Changes in observed climate extremes in global urban areas

Climate extremes have profound implications for urban infrastructure and human society, but studies of observed changes in climate extremes over the global urban areas are few, even though more than half of the global population now resides in urban areas.  Here, using observed station data for 217 urban areas across the globe, we show that these urban areas have experienced significant increases (p-value <0.05) in the number of heat waves during the period 1973–2012, while the frequency of cold waves has declined.  Almost half of the urban areas experienced significant increases in the number of extreme hot days, while almost 2/3 showed significant increases in the frequency of extreme hot nights.  Extreme windy days declined substantially during the last four decades with statistically significant declines in about 60% in the urban areas. Significant increases (p-value <0.05) in the frequency of daily precipitation extremes and in annual maximum precipitation occurred at smaller fractions (17 and 10% respectively) of the total urban areas, with about half as many urban areas showing statistically significant downtrends as uptrends.  Changes in temperature and wind extremes, estimated as the result of a 40 year linear trend, differed for urban and non-urban pairs, while changes in indices of extreme precipitation showed no clear differentiation for urban and selected non-urban stations.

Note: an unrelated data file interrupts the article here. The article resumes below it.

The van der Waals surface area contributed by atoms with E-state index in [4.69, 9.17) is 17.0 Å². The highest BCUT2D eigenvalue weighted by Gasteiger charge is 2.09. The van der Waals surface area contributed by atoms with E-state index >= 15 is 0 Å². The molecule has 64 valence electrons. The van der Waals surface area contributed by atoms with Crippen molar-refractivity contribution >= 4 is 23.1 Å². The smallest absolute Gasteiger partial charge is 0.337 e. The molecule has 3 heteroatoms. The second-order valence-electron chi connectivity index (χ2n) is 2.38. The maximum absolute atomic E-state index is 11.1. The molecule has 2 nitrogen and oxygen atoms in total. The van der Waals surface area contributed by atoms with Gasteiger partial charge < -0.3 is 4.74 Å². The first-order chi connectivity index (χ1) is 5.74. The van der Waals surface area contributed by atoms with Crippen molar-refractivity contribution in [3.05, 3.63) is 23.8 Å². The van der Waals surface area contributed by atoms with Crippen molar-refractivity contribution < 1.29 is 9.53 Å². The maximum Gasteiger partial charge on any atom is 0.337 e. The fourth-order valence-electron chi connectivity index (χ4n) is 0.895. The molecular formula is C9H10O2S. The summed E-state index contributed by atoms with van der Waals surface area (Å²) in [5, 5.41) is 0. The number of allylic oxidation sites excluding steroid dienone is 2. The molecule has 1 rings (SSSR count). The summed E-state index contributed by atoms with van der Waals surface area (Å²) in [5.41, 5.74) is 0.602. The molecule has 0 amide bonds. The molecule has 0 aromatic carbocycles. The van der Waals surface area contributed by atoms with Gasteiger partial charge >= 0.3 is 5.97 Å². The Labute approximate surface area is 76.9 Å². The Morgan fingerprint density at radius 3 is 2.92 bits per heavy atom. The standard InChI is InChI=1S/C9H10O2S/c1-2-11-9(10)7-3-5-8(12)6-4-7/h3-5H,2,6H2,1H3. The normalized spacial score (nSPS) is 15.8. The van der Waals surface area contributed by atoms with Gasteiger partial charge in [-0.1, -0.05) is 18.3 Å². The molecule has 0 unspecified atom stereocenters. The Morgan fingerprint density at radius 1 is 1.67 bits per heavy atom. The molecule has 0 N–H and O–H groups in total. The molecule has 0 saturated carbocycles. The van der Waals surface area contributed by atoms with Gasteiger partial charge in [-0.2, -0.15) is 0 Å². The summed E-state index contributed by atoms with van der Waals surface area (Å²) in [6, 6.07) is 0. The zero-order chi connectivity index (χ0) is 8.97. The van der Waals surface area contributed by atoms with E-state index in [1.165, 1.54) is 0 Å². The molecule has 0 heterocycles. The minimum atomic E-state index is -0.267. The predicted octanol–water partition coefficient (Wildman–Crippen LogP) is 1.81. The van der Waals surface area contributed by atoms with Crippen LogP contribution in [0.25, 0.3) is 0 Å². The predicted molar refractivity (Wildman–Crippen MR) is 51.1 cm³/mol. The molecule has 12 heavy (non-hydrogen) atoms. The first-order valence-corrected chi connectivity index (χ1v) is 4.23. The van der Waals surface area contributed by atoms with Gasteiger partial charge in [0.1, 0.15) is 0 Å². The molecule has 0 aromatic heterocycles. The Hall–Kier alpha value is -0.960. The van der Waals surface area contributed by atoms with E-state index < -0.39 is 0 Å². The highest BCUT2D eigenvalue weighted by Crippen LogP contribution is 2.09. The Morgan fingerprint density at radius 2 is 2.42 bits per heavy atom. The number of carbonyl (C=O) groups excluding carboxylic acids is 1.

Suggested citation or credit:

Environmental Research Letters, Volume 10, Number 2

Additional credits:

Auroop R Ganguly:
Civil and Environmental Engineering, Northeastern University, Boston, USA

Bart Nijssen:
Civil and Environmental Engineering, University of Washington, Seattle, USA

Dennis P Lettenmaier:
Civil and Environmental Engineering, University of Washington, Seattle, USA
Department of Geography, University of California, Los Angeles, USA

Source: IOP Science

Publication Date: January 2015

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